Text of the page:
- Who can buy International Health Insurance plans?
- Is there an age limit at joining International Health Insurance Plans?
- What is an "excess"?
- What is an expat medical insurance "deductible"?
- Will the policy cover me worldwide?
- I am a USA citizen. Can I purchase an International Health Insurance plan?
- Does International Medical Insurance cover pregnancy/maternity?
- Are dental treatments covered?
- Can I choose the hospital for treatment?
- How do I make a claim?
- How long does it take to handle a claim?
- Which conditions/benefits does International Medical Insurance not cover?
- What is a medical history declaration cover?
- What is moratorium cover?
- Which details of my health must I provide the expat medical insurance providers?
- Will you be spending any time in your home country while overseas?
- Do expat medical insurance providers have a money back guarantee?
- Do international health insurance plans cover sport activities?
- What am I covered for and what is not included?
- What is in-patient coverage?
- What is day-patient coverage
- What is out-patient coverage?
- I have pre-existing medical conditions how does this effect my international health insurance?
- Can I purchase an International Health Insurance Plan as a Canadian citizen?
- What is the difference between a standard and a comprehensive international health insurance plan?
Q1: Who can buy International Health Insurance plans?
Expatriates of all nationalities can purchase International Health Insurance Plans.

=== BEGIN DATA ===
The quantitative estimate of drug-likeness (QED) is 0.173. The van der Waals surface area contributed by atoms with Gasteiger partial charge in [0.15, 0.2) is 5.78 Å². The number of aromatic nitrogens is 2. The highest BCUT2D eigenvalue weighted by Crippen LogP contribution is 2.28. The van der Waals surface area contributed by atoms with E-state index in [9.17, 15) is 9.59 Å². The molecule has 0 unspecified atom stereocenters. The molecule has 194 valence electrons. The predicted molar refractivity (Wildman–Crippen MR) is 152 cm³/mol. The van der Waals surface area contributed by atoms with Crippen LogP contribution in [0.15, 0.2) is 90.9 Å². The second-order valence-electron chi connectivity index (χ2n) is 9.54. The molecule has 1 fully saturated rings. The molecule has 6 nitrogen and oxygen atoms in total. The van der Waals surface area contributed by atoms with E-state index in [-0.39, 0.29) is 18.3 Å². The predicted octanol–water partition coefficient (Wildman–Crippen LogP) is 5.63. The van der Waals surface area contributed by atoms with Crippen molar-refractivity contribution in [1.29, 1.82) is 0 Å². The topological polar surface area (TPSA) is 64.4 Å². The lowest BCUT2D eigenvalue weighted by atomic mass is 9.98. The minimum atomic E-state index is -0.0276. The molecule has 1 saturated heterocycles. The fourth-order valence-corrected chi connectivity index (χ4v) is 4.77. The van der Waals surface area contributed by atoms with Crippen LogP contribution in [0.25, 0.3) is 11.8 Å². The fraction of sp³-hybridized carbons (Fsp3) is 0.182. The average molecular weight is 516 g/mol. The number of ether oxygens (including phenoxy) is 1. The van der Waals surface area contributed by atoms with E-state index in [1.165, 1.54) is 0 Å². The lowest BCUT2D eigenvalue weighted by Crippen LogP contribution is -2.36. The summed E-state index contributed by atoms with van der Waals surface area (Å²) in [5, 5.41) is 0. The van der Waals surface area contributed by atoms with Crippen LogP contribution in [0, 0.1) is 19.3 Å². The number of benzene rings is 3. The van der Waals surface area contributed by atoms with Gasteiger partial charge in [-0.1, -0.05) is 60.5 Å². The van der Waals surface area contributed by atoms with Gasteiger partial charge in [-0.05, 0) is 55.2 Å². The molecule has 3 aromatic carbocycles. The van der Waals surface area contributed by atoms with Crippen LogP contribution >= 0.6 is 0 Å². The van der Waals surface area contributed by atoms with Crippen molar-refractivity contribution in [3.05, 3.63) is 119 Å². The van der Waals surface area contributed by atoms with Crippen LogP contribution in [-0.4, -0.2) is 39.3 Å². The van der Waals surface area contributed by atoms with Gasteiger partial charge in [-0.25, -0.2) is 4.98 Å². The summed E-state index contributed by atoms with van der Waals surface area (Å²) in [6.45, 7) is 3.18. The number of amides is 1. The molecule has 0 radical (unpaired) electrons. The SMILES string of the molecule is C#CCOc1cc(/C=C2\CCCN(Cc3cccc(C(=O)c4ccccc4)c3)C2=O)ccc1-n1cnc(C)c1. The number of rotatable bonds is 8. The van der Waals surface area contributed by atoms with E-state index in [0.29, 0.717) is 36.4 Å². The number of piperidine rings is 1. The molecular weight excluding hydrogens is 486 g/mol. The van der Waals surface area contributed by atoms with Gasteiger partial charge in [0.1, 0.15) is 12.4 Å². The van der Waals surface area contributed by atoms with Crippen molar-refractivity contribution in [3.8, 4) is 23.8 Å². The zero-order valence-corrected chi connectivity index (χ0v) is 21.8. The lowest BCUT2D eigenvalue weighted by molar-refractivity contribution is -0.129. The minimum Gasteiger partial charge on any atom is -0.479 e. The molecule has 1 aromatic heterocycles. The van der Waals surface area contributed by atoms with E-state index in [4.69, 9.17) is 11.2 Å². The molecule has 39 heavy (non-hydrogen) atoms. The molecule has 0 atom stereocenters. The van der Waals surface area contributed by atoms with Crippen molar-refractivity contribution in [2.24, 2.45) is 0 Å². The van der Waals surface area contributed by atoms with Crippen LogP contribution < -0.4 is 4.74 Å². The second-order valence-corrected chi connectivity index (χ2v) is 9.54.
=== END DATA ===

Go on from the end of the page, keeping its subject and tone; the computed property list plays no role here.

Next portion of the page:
Q2: Is there an age limit at joining International Health Insurance Plans?
The maximum age when joining International Health Insurance Plans varies from company to company. Some companies will not allow entry past 65, some allow entry to healthcare plans to people of between 70 and 80 years and a few have no upper age limit for entry.
Q3: What is an "excess"?
An excess is the amount you will have to pay towards the cost of your treatment. Your excess is applied to each claim you submit during each period of cover. A claim is defined as a course of treatment for a specific illness, injury or dental condition.
Q4: What is a "deductible"?
An individual deductible amount, which must be satisfied before benefits are payable by the Insurer. Deductible means a stated amount of reimbursement for eligible medical expenses, which the Policy does not pay for each calendar year and each insured person. The deductible is applied to the first claims submitted for the calendar year for each covered person.
Q5: Will the policy cover me worldwide?
It depends on what type area of coverage you need. Cover can be Worldwide, Worldwide excluding the USA or more geographically specific, for example by continent or even country.
Q6: I am a USA citizen. Can I purchase an International Health Insurance plan?
You can purchase an International Health Insurance Plan provided you are not residing or living in the USA at the time of purchase. Ensure you are covered when you are back in the USA for pleasure or business by using an add on travel option.
Q7: Does an International Health Insurance Plan cover pregnancy?
It depends on the plan you are choosing. The majority of plans require a waiting period before the benefits will be paid (this can be from 6-12 months, depending on the insurer/plan provider).
Q8: Are dental treatments covered?
Some Medical plans will offer routine dental cover. Check with one of our advisors for the coverage offered for emergency or routine dental treatment.